Self-obsession has taken over but there is a big difference between a dietary requirement and a dietary preference, says Stephen Jardine
Most of the time we float back and forth through life doing our best to avoid the pitfalls and obstacles of life. Then something happens to stop us in our tracks.
That happened to me recently at Edinburgh Airport. Queuing for an early morning coffee I was swept aside by a woman with a problem. “I asked for a tea without the bag and you’ve gone and left the teabag in,” she complained to the server. I was dumbstruck. The person in the queue behind me laughed loudly but, to her credit, the barrista smiled, turned around and brewed a fresh cup because the customer is always right. But are they? The incident was over in a minute but it stayed with me. What kind of person feels unable to deal with removing a teabag?
For me this was a rare insight into a specialist world of self-obsession but for anyone involved in serving the public, it will simply seem familiar.
Over the past few years there has been an explosion in increasingly odd and unreasonable consumer demands. Once upon a time, asking for a vegetarian option was viewed as being a bit difficult. Now that looks positively mainstream and predictable in a sweeping landscape of people who can’t eat lemon curd or celery.
Earlier this month, a friend who owns a café catered a birthday dinner for 40 people. Asked in advance, the majority specified catering requirements ranging from ‘no tomatoes’ to a proper full blown peanut allergy. There lies the problem. For less than 1 per cent of the population, ignoring medical advice on diet can lead to anaphylactic shock. The importance of that however gets blurred under an avalanche of vague preferences rather than life or death decisions.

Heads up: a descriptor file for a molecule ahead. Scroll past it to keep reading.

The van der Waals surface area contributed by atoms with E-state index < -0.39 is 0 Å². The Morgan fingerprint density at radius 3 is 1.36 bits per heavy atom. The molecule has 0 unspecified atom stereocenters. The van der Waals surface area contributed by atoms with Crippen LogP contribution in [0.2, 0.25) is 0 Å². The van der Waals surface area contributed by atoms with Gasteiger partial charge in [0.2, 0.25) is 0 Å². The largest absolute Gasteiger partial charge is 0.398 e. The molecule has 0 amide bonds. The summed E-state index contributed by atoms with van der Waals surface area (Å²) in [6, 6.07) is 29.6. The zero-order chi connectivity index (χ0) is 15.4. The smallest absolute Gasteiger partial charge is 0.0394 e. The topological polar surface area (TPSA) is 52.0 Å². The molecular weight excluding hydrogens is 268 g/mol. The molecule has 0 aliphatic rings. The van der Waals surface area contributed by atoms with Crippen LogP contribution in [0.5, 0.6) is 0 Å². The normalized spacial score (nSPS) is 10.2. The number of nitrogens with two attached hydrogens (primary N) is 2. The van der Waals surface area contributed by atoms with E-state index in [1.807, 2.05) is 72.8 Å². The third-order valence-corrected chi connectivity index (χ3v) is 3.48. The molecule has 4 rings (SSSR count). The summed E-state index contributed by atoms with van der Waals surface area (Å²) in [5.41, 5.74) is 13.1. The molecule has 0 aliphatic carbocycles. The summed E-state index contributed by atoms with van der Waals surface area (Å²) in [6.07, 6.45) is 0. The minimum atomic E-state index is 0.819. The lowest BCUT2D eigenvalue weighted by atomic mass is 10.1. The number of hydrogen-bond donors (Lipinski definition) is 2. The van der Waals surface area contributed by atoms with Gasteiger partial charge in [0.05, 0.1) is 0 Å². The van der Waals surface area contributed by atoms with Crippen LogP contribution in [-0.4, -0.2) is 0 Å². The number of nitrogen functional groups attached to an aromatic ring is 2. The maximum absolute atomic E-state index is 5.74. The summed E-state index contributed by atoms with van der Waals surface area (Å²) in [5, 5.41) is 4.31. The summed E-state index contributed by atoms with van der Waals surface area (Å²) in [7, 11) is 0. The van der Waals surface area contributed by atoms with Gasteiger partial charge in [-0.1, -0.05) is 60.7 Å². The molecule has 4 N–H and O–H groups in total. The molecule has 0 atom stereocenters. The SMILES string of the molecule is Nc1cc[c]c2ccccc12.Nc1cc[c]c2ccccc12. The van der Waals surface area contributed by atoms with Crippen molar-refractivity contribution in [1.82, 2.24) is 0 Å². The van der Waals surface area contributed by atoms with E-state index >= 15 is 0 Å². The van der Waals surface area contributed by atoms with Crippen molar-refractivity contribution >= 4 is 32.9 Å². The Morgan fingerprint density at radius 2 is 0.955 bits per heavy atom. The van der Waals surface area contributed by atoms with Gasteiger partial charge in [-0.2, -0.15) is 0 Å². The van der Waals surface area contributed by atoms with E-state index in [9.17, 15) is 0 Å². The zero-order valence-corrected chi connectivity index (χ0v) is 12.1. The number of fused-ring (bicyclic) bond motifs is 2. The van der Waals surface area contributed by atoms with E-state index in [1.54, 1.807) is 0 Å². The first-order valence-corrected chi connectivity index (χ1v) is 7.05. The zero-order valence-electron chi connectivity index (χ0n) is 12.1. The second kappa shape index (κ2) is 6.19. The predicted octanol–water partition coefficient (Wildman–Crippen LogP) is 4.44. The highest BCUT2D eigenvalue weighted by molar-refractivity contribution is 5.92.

In the UK around 1 per cent of the population actually have coeliac disease but according to research organisation Mintel, around 15 per cent of households have started avoided wheat. Why?
For a start they are doing it because they can.
Not many people relying on food banks are big on their dietary preferences. Those people who can afford to fuss seem to believe gluten free is just generally a healthier option.
According to the British DietieticAssociation, that is a “massive misconception”. “People are wasting their money, when they could spend more wisely on having more fruit and vegetables’, said BDA dietician Sioned Quirke.
Once again, it also denigrates the genuine importance of the correct diet for people with real medical problems. That is the core of this issue. For a very small number of people, eating the wrong things is actively bad for their heath. There is a big difference between a dietary requirement and a dietary preference. I don’t like Brussel Sprouts so I don’t buy, order or eat them. However I wouldn’t dream of writing ‘no Brussel Sprouts’ on a dietary requirement list. It’s my preference so it is also my problem. If they end up on my plate at someone’s dinner table, I’ll probably eat them on the basis that they are not going to send me into anaphylactic shock. I might even discover that, cooked a certain way, thy are not that bad.
In many ways, we are now a less tolerant society and increasingly that spills over into how we approach food and drink, resulting in long no-go lists. We can’t eat bananas or coriander or raisins. Of course we can but objecting to them helps us feel different. Unfortunately it also puts other people out and that ends with us getting people to remove our teabags because we are too special to do it ourselves.